Meeting Banner
Abstract #2065

Relationships among cerebrovascular reactivity, grey matter volume and markers of successful aging

Brittany Intzandt1, Dalia Sabra2, Laurence Desjardins-Crepeau3,4, Said Mekary5, Louis Bherer3,4,6, Richard D Hoge7,8, Christopher J Steele9,10, and Claudine J Gauthier11,12

1Concordia University, Montreal, QC, Canada, 2Biomedical Sciences, Universite de Montreal, Montreal, QC, Canada, 3Montreal Heart Institute, Montreal, QC, Canada, 4Laboratoire d'Étude de la Santé Cognitive des Ainés, Centre de recherche de l'Institut universitaire de gériatrie de Montréal, Montreal, QC, Canada, 5Kinesiology, Acadia University, Wolfville, NS, Canada, 6Medicine, Universite de Montreal, Montreal, QC, Canada, 7Montreal Neurological Institute, Montreal, QC, Canada, 8Neurology and Neurosurgery, McGill University, Montreal, QC, Canada, 9Neurology, Max Planck Institute for Human Cognitive and Brain Sciences, Leipzig, Germany, 10Cerebral Imaging Center, Douglas Mental Health University Institute- McGill University, Montreal, QC, Canada, 11Physics, Concordia University, Montreal, QC, Canada, 12PERFORM Centre, Montreal, QC, Canada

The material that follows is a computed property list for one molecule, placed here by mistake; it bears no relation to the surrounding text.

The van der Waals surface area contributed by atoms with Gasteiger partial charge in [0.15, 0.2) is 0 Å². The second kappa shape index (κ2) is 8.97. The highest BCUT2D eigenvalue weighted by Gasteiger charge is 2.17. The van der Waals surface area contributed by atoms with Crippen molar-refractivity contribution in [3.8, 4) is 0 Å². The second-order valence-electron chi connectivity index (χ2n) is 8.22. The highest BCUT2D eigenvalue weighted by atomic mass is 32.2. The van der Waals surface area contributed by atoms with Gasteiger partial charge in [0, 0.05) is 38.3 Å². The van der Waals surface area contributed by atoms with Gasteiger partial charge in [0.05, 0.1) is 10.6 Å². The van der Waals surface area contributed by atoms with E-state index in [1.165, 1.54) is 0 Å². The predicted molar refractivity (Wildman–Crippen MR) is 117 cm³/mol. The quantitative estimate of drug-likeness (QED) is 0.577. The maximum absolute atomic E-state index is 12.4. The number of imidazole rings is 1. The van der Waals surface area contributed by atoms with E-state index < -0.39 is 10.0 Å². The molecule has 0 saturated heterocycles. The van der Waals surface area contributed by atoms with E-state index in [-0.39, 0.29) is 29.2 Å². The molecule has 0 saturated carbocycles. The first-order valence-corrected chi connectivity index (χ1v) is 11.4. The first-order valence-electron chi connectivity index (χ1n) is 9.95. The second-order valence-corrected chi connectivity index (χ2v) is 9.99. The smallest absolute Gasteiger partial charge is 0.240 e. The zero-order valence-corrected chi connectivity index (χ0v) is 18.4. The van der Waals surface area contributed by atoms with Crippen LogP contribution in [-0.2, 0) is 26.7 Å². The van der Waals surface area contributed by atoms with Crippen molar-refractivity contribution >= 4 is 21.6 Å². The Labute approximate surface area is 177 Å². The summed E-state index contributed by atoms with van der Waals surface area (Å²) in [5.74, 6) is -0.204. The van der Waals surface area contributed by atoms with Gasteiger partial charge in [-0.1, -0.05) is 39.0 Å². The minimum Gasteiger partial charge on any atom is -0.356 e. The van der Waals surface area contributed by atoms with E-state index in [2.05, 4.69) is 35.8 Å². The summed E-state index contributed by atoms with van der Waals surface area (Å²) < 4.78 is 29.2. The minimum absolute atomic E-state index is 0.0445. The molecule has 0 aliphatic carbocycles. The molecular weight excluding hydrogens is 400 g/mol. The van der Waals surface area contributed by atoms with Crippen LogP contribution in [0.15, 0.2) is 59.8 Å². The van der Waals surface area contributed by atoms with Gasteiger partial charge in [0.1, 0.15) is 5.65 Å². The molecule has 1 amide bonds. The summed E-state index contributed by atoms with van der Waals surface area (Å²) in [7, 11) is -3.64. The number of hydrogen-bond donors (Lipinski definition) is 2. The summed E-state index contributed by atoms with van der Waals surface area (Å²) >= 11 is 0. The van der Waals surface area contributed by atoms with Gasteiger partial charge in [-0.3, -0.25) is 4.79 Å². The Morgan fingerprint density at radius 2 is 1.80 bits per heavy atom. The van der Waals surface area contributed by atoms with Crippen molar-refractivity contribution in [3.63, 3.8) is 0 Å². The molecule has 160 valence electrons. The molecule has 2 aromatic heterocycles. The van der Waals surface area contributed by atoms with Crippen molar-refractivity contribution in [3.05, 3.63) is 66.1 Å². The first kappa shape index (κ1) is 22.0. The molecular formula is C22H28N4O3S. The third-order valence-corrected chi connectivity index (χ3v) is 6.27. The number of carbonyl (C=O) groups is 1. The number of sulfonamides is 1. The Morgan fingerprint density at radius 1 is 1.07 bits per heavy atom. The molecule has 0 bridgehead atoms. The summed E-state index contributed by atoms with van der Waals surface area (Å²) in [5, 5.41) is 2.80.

Aging causes decline in brain health, which has a complex relationship with fitness and cognition. Here, we aimed to disentangle the interactions between these outcomes in healthy older adults. MRI was used to acquire anatomical and cerebrovascular reactivity (CVR) in all participants. VO2max and cognitive outcomes were also tested. Results revealed that increased CVR was associated with decreased fitness and cognitive performance, whereas increased grey matter volume was associated with increased fitness. It is apparent that the relationship between brain health and fitness and cognitive outcomes is intricate and other parameters, such as cerebral blood flow, are necessary to gain further understanding.

This abstract and the presentation materials are available to members only; a login is required.

Join Here